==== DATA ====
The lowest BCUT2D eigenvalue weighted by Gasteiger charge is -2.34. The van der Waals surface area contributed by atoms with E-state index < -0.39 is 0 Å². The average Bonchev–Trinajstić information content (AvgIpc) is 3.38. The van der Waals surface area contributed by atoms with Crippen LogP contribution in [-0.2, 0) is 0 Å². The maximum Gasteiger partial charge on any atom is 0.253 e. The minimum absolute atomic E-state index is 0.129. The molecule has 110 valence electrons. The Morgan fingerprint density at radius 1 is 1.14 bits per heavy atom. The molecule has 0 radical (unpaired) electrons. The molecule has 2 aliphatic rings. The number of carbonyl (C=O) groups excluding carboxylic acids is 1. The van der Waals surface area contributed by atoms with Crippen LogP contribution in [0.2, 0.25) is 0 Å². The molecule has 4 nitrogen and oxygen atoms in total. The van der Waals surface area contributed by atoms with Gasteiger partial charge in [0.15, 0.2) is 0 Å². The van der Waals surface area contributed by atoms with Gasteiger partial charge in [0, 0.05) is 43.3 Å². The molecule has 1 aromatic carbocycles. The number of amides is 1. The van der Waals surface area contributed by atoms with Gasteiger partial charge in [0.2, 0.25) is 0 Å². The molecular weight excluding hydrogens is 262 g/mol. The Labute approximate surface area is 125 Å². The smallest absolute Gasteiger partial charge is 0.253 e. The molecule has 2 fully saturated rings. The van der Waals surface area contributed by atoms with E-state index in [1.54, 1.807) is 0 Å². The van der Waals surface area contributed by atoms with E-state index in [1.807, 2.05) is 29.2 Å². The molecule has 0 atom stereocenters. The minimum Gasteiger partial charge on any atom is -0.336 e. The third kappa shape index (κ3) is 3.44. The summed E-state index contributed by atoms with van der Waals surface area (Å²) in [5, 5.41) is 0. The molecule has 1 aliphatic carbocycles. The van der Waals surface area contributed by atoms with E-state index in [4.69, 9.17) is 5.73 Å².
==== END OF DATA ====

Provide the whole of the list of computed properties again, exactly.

The lowest BCUT2D eigenvalue weighted by Gasteiger charge is -2.34. The van der Waals surface area contributed by atoms with E-state index < -0.39 is 0 Å². The average Bonchev–Trinajstić information content (AvgIpc) is 3.38. The van der Waals surface area contributed by atoms with Crippen LogP contribution in [-0.2, 0) is 0 Å². The maximum Gasteiger partial charge on any atom is 0.253 e. The minimum absolute atomic E-state index is 0.129. The molecule has 110 valence electrons. The Morgan fingerprint density at radius 1 is 1.14 bits per heavy atom. The molecule has 0 radical (unpaired) electrons. The molecule has 2 aliphatic rings. The number of carbonyl (C=O) groups excluding carboxylic acids is 1. The van der Waals surface area contributed by atoms with Crippen LogP contribution in [0.2, 0.25) is 0 Å². The molecule has 4 nitrogen and oxygen atoms in total. The van der Waals surface area contributed by atoms with Gasteiger partial charge in [0.15, 0.2) is 0 Å². The van der Waals surface area contributed by atoms with Gasteiger partial charge in [0, 0.05) is 43.3 Å². The molecule has 1 aromatic carbocycles. The number of amides is 1. The van der Waals surface area contributed by atoms with Gasteiger partial charge in [0.2, 0.25) is 0 Å². The molecular weight excluding hydrogens is 262 g/mol. The Labute approximate surface area is 125 Å². The smallest absolute Gasteiger partial charge is 0.253 e. The molecule has 2 fully saturated rings. The van der Waals surface area contributed by atoms with E-state index in [1.54, 1.807) is 0 Å². The van der Waals surface area contributed by atoms with E-state index in [1.807, 2.05) is 29.2 Å². The molecule has 0 atom stereocenters. The minimum Gasteiger partial charge on any atom is -0.336 e. The third kappa shape index (κ3) is 3.44. The summed E-state index contributed by atoms with van der Waals surface area (Å²) in [5, 5.41) is 0. The molecule has 1 aliphatic carbocycles. The van der Waals surface area contributed by atoms with E-state index in [4.69, 9.17) is 5.73 Å².